AK: There was a breakthrough moment when women started documenting their bodies, unedited, flawed, not airbrushed, on Instagram and I think it really gained momentum when they were then getting removed by Instagram for ‘violating community guidelines’. It was another way of society saying, ‘your body isn’t okay’. And so women, non-binary, trans people, began to push back and maybe they even began to post more of themselves. One of the most notable examples in recent history was one of Petra Collins’ earliest images. It’s her in a green bikini bottom, unshaved or unwaxed, and it was deleted by Instagram so she wrote an essay about it online. Of course, there were women making their own self-portraits long before social media, Jo Spence; Catherine Opie, Nan Goldin, Mickalene Thomas, Claude Cahun, Carrie Mae Weems… who all paved the way. Women have really used the ‘selfie’ as a weapon for representation and agency over their bodies and narratives.
NE: Joy, how do selfies inspire your work?
JM: It’s part of my practice, I use selfies as references for my self-portraits. I think that faces are interesting. All the lines and the shapes within them are unique and beautiful and we should take and keep photos of ourselves, little archives, seeing the changes over time.
NE: Who gets to decide what’s a selfie and what’s art these days?
AK: Institutions such as Tate have shown the work of Amalia Ulman, which was an Instagram performance project called Excellences & Perfections. But it was an art piece – she’s an artist. For me, it’s all about the intention of what’s being made. Amalia intended for that to be an art performance so that’s what it is. But then there are photographers such as Vivian Maier who maybe didn’t set out with the same intentions. She didn’t show her work at all during her lifetime; after she died her archive was found in a storage auction. It wasn’t until she passed away that she became prolific. But she has these beautiful, haunting images of herself she’d taken in shop windows, for example. Those show in galleries and are sold for huge prices. I think it goes both ways – art is subjective. And a lot of people would argue that Amalia’s performance isn’t art. So this will always be a debate.
JM: I think critique should be geared towards those who profit from people not feeling good enough, not people who just want to feel confident in their appearance., or decide to make art about themselves, in their image.
NE: What about when women are editing their selfies?
IL: What I’ve always found funny is how much pressure we are ready to put on independent individuals online, but seem to forget that advertising truly moulded us prior to social media even existing. Why would I not use editing applications to further my ability to make money from myself when companies do that anyway, wouldn’t I be at a disadvantage?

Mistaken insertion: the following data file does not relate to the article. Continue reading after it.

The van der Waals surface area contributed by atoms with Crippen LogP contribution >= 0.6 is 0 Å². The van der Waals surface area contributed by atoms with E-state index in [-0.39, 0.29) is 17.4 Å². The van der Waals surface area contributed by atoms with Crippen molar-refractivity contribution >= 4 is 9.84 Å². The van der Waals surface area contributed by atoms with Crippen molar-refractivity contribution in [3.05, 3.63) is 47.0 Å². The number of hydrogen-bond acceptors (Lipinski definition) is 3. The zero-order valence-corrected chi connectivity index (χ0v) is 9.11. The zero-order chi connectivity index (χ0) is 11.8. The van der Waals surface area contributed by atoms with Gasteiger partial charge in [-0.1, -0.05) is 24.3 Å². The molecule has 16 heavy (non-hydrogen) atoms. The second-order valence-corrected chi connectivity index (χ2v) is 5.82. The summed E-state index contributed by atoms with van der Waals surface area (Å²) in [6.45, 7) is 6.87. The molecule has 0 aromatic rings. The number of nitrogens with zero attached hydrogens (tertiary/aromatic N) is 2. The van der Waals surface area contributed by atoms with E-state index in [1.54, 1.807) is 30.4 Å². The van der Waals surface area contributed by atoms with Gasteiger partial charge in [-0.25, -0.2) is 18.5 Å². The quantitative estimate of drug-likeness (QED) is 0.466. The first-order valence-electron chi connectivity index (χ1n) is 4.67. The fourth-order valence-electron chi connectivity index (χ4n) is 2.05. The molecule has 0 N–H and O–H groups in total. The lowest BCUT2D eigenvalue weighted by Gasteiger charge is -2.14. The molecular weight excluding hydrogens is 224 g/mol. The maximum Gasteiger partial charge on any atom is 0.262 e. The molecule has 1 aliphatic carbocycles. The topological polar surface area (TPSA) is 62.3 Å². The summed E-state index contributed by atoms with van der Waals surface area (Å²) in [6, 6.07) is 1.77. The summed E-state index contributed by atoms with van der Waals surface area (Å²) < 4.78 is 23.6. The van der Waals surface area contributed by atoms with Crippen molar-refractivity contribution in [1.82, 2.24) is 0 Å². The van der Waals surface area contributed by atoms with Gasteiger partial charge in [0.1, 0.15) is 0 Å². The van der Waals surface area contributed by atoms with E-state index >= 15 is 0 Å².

AK: I think there is just so much pressure, there always has been, on young women, and that pressure on the LGBTQ+ communities is probably ten-fold.
NE: Do you think it’s important to have had people like Cindy Sherman, Lee Kranser and Jenny Saville taking radical self-portraits?
AK: It’s funny how they’ve always been labelled ‘radical’, though because I think the image is often so ‘shocking’ to many people, that they have to put a term in front of it in order to digest it. They can’t accept that that’s not just a representation of the female form. Petra’s recent project with [her cult magazine] Baron was amazing because it took these body moulds and masks of herself and distorted them; they became a simulacrum, which is kind of how our Instagram photos, or photos online do end up becoming once we’ve filtered them, cropped them, or whatever. You get to a point when you’re like, “Okay, which is the real me?”
NE: Historically, self-portraiture has been quite un-diverse, who’s making self-portraits, be they selfies or paintings, that excites you now and why?
JM: For myself, self-portraits and selfies have been able to do that. Where I had been aware of my image not fitting mainstream beauty ideals, constantly creating self-portraits and seeing other people who look like me posting selfies really helped plant a seed of self-love. I used to hate drawing my face in school and now it’s something that I love to do.
AK: Painters such as Naudline Cluvie Pierre often puts herself into her work; hauntingly beautiful works that capture mythology, religion, desire. D’Angelo Lovell Williams turns the lens on himself to communicate the black queer experience and vulnerability.
IL: I love what people like Lily Bloom do. I also really like video selfies. People such as Mia Kerin do this very well and blur the line between organic and performance.
NE: What’s next for selfies?
AK: We are already in such a dystopian era of living in terms of our relationship to imagery and technology and how it rules us. I’m very interested to see what happens when likes are removed from Instagram because that is potentially really going to change the game in terms of what we make and why, and why we share it with the world.